The racks of wheat grass and seed trays supported a new crop last Thursday night: used clothing, draped on the wooden beams alongside scrap cloth and torn pants. Over cake and lemonade Janice Bees taught us budding DIY seamstresses and seamsters her own renegade tricks of the trade. While we made our own patches and saved our pants from the scrap pile with some “industrial stitches,” others went around the room exchanging shirts and hats and knitting strips of old dresses together with the biggest needles I’ve ever seen. The workshop predictably refused to wind down by our designated closing time, and once again we found ourselves lingering well later than we’d intended in the warmth of the Op Shop community. It was past 10 by the time I left with an excess of exciting plans for the weekend as well as some premature marital advice, bags of clothing left over for charity nestled together under the grow lights.
– David Durstewitz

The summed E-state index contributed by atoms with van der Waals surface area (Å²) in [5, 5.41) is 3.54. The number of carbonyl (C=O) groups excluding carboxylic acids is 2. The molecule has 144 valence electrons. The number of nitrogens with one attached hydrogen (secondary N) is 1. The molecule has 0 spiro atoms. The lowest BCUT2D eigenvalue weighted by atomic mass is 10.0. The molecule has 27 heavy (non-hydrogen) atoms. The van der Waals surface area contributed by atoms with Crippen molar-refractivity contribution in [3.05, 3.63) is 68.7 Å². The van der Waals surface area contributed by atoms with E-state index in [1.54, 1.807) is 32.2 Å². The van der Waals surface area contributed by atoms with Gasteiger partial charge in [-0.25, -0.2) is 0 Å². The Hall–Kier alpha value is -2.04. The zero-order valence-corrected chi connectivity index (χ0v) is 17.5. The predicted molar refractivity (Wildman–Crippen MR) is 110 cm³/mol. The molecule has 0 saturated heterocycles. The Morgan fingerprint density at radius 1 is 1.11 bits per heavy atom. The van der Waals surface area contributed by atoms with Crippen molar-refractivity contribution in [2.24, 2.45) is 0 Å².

When we first came in tonight we noticed that the wheat grass had grown at least an inch over night. The one tray we had put under the grow light was thick and dense and, at the tips of the grass, there were drops of dew that had formed. Dew! It was a little moment when dawn stood still for us.
Trays arrived from the Valley of Jordan, a new Middle Eastern grocery store and deli at 1009 E. 53rd Street, beautifully prepared and most generously donated by owner Wael Ghousheh. The food was delicious! Amber and Lia prepared a wonderful noodle dish with lettuce leaf wraps, we had water infused with apples and ginger, cucumbers, and lemons, and a deep thick tray of wheat grass waited for us to drink in its intensity.
Jasper, Sebastian, and Lia worked very hard to produce the tiny shots of pure green in little white porcelain cups to offer to our guests. We mused over wheat grass residue readings. Next time, we decided, as we had no one there who could read wheat grass residue.
The night was warm and beautiful, the smell of the grass was sweet and pungent, and the people were familiar and new.